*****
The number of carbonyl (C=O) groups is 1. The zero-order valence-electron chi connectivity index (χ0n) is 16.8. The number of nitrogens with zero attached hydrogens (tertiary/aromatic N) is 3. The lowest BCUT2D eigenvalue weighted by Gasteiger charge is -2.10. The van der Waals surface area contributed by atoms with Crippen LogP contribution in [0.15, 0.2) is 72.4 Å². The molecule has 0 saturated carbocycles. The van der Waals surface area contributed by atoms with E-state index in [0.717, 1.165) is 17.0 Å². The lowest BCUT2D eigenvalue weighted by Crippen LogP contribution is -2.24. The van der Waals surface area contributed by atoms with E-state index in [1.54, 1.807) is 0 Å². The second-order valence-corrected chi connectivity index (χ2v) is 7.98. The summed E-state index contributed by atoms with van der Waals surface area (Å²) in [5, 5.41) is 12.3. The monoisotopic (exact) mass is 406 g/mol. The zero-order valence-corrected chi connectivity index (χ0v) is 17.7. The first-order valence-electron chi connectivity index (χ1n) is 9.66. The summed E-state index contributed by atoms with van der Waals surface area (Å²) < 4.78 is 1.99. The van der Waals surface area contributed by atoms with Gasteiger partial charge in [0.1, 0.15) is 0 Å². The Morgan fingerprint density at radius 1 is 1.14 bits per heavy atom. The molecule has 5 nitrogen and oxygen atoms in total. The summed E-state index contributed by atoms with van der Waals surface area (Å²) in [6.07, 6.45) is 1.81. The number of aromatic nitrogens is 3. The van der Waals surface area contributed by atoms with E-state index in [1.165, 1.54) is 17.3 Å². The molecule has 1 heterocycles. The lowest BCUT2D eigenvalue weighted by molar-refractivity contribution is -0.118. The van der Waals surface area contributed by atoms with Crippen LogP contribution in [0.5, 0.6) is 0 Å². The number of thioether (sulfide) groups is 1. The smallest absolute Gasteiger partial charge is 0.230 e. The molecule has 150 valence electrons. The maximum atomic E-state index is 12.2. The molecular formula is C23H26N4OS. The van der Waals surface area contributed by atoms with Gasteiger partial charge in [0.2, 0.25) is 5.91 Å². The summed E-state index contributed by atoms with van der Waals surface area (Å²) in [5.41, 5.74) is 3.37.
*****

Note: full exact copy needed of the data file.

The number of carbonyl (C=O) groups is 1. The zero-order valence-electron chi connectivity index (χ0n) is 16.8. The number of nitrogens with zero attached hydrogens (tertiary/aromatic N) is 3. The lowest BCUT2D eigenvalue weighted by Gasteiger charge is -2.10. The van der Waals surface area contributed by atoms with Crippen LogP contribution in [0.15, 0.2) is 72.4 Å². The molecule has 0 saturated carbocycles. The van der Waals surface area contributed by atoms with E-state index in [0.717, 1.165) is 17.0 Å². The lowest BCUT2D eigenvalue weighted by Crippen LogP contribution is -2.24. The van der Waals surface area contributed by atoms with E-state index in [1.54, 1.807) is 0 Å². The second-order valence-corrected chi connectivity index (χ2v) is 7.98. The summed E-state index contributed by atoms with van der Waals surface area (Å²) in [5, 5.41) is 12.3. The monoisotopic (exact) mass is 406 g/mol. The zero-order valence-corrected chi connectivity index (χ0v) is 17.7. The first-order valence-electron chi connectivity index (χ1n) is 9.66. The summed E-state index contributed by atoms with van der Waals surface area (Å²) < 4.78 is 1.99. The van der Waals surface area contributed by atoms with Gasteiger partial charge in [0.1, 0.15) is 0 Å². The Morgan fingerprint density at radius 1 is 1.14 bits per heavy atom. The molecule has 5 nitrogen and oxygen atoms in total. The summed E-state index contributed by atoms with van der Waals surface area (Å²) in [6.07, 6.45) is 1.81. The number of aromatic nitrogens is 3. The van der Waals surface area contributed by atoms with E-state index in [1.165, 1.54) is 17.3 Å². The molecule has 1 heterocycles. The lowest BCUT2D eigenvalue weighted by molar-refractivity contribution is -0.118. The van der Waals surface area contributed by atoms with Crippen LogP contribution in [0.5, 0.6) is 0 Å². The number of thioether (sulfide) groups is 1. The smallest absolute Gasteiger partial charge is 0.230 e. The molecule has 150 valence electrons. The maximum atomic E-state index is 12.2. The molecular formula is C23H26N4OS. The van der Waals surface area contributed by atoms with Gasteiger partial charge in [0.2, 0.25) is 5.91 Å². The summed E-state index contributed by atoms with van der Waals surface area (Å²) in [5.41, 5.74) is 3.37.